Its resolution is staggering, but there is much more to the 51.4-million-pixel Pentax 645Z medium-format digital camera. Richard Sibley finds out what it is like to use in our Pentax 645Z review
Proving that the original Pentax 645D wasn’t a flash in the pan, Pentax has followed up its ‘affordable’ medium-format camera with the 645Z, which delivers some significant improvements, most notably a 51.4-million-pixel sensor.
Pentax 645Z – Features
The new sensor in the 645Z is the same 44x33mm size as the original unit in the 645D, which means that the new camera has a 35mm equivalent focal length multiplier of 0.8x (a 100mm lens is therefore equivalent to an 80mm lens on a 35mm full-frame camera). However, there has been a significant increase in resolution.
The 40-million-pixel sensor in the 645D is now replaced with a 51.4-million-pixel sensor in the 645Z, but there has been a switch in the technologies used. The original 645D used a CCD sensor, whereas the new 645Z uses a CMOS sensor.
Traditionally, CCD sensors are thought to produce slightly better images, although most manufacturers have invested heavily in CMOS technology in the past few years and, as a result, the quality has in many areas surpassed that of CCD, particularly when it comes to speed and high-sensitivity shooting.
This has led to an increase in sensitivity from the ISO 100-1600 on the 645D to ISO 100-204,800 on the 645Z. This is a huge increase, and should mean that the camera performs well in lower-light conditions outside a studio environment.
The CMOS sensor also allows for video capture at a full HD resolution of 1920×1080 pixels, at either 60i, 30p or 24p frames per second. For still images, the CMOS sensor, combined with the Prime III image-processing engine, can now shoot at 3fps, which is two frames faster than the 645D, and the number of focus points has been increased from just 11 to a more acceptable 27. Of these, 25 are the more sensitive cross-type points.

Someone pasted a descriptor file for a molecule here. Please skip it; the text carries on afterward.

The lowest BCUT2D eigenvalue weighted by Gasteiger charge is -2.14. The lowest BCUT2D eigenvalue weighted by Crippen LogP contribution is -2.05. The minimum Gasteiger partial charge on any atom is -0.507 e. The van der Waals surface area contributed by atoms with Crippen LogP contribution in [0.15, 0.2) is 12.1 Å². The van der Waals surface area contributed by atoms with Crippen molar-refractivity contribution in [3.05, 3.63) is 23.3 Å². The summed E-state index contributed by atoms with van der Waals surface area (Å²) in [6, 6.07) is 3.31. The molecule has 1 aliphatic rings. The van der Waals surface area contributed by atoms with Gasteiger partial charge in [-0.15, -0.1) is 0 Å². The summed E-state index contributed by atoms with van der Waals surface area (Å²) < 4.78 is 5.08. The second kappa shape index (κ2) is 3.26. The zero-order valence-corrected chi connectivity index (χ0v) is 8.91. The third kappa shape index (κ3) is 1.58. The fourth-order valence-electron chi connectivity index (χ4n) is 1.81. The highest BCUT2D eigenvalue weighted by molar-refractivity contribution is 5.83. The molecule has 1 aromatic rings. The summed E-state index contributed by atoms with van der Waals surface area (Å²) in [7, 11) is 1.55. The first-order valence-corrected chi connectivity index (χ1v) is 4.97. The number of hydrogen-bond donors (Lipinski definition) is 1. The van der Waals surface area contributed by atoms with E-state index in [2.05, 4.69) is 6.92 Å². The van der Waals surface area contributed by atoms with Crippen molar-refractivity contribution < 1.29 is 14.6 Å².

Like the recent Pentax K-3 DSLR, the 645Z can make use of Flucards. These provide the camera with Wi-Fi connectivity, not just for the transfer of images but also for control of the camera remotely via a smartphone or tablet.
Pentax 645Z – Build and handling
Image: The Pentax 645Z introduces an articulated screen to the range
At first glance, little has changed between the original Pentax digital medium-format camera, the 645D, and its successor, the 645Z. All the buttons and dials are positioned in almost identical locations, and most importantly for those considering a move up into medium format, the 645Z operates in virtually the same manner as a Pentax DSLR.
The 645Z does feature a couple of significant changes to the body over its predecessor, the first of which is a deeper handgrip. Those with larger hands will be grateful, although I found it to be a little too deep. That said, holding the significant weight of the 1,470g body is comfortable, and with the price of the 645Z being almost £6,800, it is certainly one camera you don’t want to drop.
Being built of magnesium alloy, you won’t have to worry about the odd knock to the 645Z. In fact, the body is built to the same high standards that we have come to expect from a Pentax DSLR. Although many consider medium-format digital cameras the preserve of the studio photographer, the 645Z has 76 weather seals protecting the camera’s internals, so you’ll never need to worry about taking it out in the rain.
Of course, lenses also need to be weather-sealed, and thankfully there are three All Weather (AW) lenses in the 645 system: the smc DA 645 25mm f/4; the HD D-FA 645 90mm f/2.8 ED AW SR; and the smc D-FA 645 55mm f/2.8. The 645Z will be available with the 55mm lens as part of a kit.
Image: Like Pentax DSLRs, the 645Z is fully weather-sealed
Pentax 645Z – Impressions
Those concerned that the Pentax 645D may be a one-off should now have some assurance that the company is very much committed to the range, with not just a new camera but also new and improved lenses on the horizon.
My short time with the Pentax 645Z confirmed that it handles very well, and is simple to use and understand. Of course, it isn’t for everyone, and the weight and size will put some people off – not to mention the huge files that it creates. However, I am really looking forward to shooting with the camera, not just in the studio, but also to see how good it is for landscape images.
The 645Z is priced £6,799.99 body only, or £7,699.99 with the smc D-FA 645 55mm f/2.8 lens, and is available now.